Saturday, May 27, 2023

“No One Noticed” • by Avery Elizabeth Hurt

They landed on a hill just north of the city one morning during rush hour.
The ships were tall and narrow, some 150-meters high, and glowed with that deep, intense white of floodlights in sports stadiums. They stood there like sentinels, humming softly.

And no one noticed.

Cars keep alternately zooming and creeping toward the offices scattered on the hillside just below the ships. The people in the cars were thinking about the rudeness of the people in the other cars, how late they were or were not going to be, the arguments they’d had with spouses or children that morning or the night before, how lousy the coffee was getting to be at their local coffee shop, what sort of car they’d get next time they traded, how rude were the people in the other cars, and on and on ‘round the loop, circling back and circling back, going not much of anywhere in their minds just like they were going not much of anywhere in their cars.

The ships stood there glowing and humming for several weeks, then the aliens got off the ships and began to take over the city. At this point a few people noticed, but not many. It wasn’t that the aliens were being crafty or subtle. In the same bold way they landed their ships at the spot they were most easily seen from the city, they marched openly into city hall, and the major banks and corporations, and began reprogramming computers and destroying files, and changing coffee vendors and cubicle layouts.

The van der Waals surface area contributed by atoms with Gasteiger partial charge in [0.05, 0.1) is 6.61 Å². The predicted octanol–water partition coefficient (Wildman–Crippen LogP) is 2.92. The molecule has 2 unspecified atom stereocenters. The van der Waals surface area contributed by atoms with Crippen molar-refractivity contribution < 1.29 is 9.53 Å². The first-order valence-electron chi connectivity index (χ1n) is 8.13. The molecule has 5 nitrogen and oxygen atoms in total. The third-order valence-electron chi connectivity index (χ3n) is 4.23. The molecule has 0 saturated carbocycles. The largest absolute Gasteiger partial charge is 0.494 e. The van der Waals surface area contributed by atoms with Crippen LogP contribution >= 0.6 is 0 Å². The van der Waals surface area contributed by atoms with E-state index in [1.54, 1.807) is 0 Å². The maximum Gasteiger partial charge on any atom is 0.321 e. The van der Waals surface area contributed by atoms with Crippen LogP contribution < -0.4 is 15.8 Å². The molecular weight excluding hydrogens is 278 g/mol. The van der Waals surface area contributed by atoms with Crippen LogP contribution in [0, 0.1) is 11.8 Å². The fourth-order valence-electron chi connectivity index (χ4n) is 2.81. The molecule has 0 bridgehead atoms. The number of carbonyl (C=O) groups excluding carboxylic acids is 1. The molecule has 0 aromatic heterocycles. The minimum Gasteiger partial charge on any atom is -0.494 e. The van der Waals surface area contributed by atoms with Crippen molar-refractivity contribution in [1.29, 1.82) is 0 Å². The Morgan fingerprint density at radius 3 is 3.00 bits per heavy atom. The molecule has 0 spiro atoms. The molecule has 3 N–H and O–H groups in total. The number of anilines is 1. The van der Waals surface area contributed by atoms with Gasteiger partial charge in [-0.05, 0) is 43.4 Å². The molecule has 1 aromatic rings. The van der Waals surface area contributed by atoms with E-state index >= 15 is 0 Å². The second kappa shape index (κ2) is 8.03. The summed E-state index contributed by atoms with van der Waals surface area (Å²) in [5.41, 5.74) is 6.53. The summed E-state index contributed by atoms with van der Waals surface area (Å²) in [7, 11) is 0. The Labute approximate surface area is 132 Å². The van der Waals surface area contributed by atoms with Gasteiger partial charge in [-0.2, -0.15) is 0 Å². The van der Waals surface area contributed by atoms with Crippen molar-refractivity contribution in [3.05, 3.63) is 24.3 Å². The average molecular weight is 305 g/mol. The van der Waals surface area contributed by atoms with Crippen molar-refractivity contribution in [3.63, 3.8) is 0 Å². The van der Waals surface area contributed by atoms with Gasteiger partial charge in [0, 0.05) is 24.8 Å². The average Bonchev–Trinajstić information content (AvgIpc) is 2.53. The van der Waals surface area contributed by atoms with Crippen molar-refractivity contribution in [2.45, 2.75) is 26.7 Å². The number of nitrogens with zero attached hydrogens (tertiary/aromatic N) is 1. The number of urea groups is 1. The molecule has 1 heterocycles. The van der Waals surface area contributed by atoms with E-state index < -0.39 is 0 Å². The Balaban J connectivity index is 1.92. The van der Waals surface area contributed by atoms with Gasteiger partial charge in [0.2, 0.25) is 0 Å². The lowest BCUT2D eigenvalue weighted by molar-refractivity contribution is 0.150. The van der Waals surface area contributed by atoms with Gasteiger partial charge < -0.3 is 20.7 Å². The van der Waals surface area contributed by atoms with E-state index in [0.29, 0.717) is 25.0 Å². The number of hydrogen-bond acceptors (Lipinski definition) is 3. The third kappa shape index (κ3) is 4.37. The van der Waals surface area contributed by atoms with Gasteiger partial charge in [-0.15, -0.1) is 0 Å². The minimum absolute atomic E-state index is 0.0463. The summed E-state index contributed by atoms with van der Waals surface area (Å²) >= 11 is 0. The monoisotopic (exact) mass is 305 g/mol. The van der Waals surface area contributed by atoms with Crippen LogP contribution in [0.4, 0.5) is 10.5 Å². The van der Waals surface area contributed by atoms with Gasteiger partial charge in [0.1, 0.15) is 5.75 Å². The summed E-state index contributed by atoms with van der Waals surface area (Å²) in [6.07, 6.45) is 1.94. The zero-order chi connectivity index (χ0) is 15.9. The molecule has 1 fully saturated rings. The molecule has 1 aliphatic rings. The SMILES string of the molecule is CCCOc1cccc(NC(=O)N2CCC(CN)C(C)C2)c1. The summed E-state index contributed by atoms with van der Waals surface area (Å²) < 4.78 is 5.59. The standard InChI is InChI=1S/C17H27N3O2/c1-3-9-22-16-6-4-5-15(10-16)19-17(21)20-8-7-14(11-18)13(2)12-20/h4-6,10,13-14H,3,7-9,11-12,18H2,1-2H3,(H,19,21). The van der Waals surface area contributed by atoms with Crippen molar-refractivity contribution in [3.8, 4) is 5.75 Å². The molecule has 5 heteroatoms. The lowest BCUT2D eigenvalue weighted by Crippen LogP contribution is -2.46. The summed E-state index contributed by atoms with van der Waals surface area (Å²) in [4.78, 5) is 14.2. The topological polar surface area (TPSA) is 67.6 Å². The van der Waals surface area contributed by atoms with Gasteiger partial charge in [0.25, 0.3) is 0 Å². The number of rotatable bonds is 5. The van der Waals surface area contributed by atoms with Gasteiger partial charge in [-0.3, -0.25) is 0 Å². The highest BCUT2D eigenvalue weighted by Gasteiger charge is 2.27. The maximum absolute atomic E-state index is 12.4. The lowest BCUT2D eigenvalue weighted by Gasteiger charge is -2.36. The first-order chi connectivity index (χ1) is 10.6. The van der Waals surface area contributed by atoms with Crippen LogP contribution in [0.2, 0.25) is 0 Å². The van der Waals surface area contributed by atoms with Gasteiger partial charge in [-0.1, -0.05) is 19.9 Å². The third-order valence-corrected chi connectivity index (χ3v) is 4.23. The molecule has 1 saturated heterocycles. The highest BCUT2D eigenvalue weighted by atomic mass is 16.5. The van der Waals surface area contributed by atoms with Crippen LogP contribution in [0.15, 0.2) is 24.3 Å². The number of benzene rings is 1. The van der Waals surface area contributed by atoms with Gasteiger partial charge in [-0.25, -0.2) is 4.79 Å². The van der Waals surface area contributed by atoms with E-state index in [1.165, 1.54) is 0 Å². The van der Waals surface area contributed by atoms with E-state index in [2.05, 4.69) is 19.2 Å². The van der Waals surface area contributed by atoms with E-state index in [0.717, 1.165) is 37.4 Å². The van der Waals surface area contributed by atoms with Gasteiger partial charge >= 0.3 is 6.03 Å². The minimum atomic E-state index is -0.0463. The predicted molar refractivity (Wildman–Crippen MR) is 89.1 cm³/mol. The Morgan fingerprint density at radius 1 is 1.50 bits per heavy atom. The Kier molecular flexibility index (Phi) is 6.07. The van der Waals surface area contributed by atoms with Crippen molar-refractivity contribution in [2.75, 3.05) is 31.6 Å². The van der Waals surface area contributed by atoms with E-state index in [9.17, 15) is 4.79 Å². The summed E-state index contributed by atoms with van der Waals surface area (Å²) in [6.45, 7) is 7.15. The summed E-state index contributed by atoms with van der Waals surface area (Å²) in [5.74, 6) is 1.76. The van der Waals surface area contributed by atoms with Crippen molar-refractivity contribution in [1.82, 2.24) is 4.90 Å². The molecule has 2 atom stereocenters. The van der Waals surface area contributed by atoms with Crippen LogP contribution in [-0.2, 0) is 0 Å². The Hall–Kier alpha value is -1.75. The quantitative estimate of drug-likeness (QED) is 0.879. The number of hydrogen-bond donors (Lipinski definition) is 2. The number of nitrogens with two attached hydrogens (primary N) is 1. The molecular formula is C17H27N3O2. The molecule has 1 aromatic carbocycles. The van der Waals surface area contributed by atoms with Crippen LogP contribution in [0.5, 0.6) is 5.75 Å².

But for most people life went on pretty much as it always had. A guy would pass a ten-foot-tall semi-transparent creature with slits for eyes, mutter “Good morning,” and go into his cubicle and start doing whatever it was he had done before they took over. After a few weeks, the few people who had noticed decided that something had to be done. They formed a committee.

It was several more weeks before the committee actually met. First they had to reserve a conference room, and that was tricky now that the aliens had changed the scheduling software. It took three IT guys the better part of a week to reconfigure the calendar app so that they could reserve the room they wanted (a small one, on the quieter side of the building—they wanted to keep this on the DL, of course). Then there was a problem with getting the agenda sent ‘round to everyone and signed-off on. Kirby from finance kept adding items, and Sommers from marketing kept suggesting they have the meeting catered and spent a couple of weeks soliciting opinions about which delis were best for these smaller meetings.

Eventually, however, they managed to gather (Harder’s deli, great wraps that they cut into bite-size pieces so they were easier to eat at meetings, and inexpensive, too, which appealed to Kirby) late one Thursday afternoon and put their heads together about the problem of the alien takeover.

Suggestions were floated and noted. And there was a bit of a kerfuffle over whether to confront the aliens openly or to use some kind of subterfuge. There was also a big discussion about which humans could be trusted. But after a great deal of back and forth, the committee came up with a plan. It was agreed that the plan would be drawn up, submitted for review, and then presented to the proper authorities as soon as the committee in charge of deciding who were the proper authorities had made its recommendations.

A few months later, an alien passed a human in the hallway. The human, Patterson from human resources, was one of the founding members of the resistance. He glanced away quickly, avoiding the alien’s eye, and clutched close to his chest the folder containing the fourth draft of the seven-point statement of resistance. The alien didn’t notice.



Avery Elizabeth Hurt is a science journalist and author. Her science writing has appeared in many national publications, including Discover, National Geographic, and Medscape. Her fiction has appeared in Daily Science Fiction, SciPhi Journal, and Double Helix magazine.